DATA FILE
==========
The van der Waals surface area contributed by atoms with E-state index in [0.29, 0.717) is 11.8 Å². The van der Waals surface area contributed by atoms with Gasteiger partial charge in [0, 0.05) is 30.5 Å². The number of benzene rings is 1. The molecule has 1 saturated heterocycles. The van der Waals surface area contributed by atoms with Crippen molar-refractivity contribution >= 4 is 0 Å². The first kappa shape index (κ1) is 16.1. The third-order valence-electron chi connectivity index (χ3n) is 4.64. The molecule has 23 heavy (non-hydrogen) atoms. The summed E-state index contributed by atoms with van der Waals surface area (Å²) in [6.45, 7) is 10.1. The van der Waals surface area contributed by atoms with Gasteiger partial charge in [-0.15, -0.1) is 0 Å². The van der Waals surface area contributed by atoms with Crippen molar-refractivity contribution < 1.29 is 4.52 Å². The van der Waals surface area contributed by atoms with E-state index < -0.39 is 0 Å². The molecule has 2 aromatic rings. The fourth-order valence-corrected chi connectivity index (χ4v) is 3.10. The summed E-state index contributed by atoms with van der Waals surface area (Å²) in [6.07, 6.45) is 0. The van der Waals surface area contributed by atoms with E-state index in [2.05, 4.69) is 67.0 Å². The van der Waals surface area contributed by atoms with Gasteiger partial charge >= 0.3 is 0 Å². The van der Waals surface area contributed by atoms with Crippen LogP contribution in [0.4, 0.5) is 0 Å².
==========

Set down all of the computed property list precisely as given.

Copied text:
The van der Waals surface area contributed by atoms with E-state index in [0.29, 0.717) is 11.8 Å². The van der Waals surface area contributed by atoms with Gasteiger partial charge in [0, 0.05) is 30.5 Å². The number of benzene rings is 1. The molecule has 1 saturated heterocycles. The van der Waals surface area contributed by atoms with Crippen molar-refractivity contribution >= 4 is 0 Å². The first kappa shape index (κ1) is 16.1. The third-order valence-electron chi connectivity index (χ3n) is 4.64. The molecule has 23 heavy (non-hydrogen) atoms. The summed E-state index contributed by atoms with van der Waals surface area (Å²) in [6.45, 7) is 10.1. The van der Waals surface area contributed by atoms with Gasteiger partial charge in [-0.15, -0.1) is 0 Å². The van der Waals surface area contributed by atoms with Crippen molar-refractivity contribution < 1.29 is 4.52 Å². The van der Waals surface area contributed by atoms with E-state index < -0.39 is 0 Å². The molecule has 2 aromatic rings. The fourth-order valence-corrected chi connectivity index (χ4v) is 3.10. The summed E-state index contributed by atoms with van der Waals surface area (Å²) in [6.07, 6.45) is 0. The van der Waals surface area contributed by atoms with E-state index in [2.05, 4.69) is 67.0 Å². The van der Waals surface area contributed by atoms with Gasteiger partial charge >= 0.3 is 0 Å². The van der Waals surface area contributed by atoms with Crippen LogP contribution in [0.4, 0.5) is 0 Å².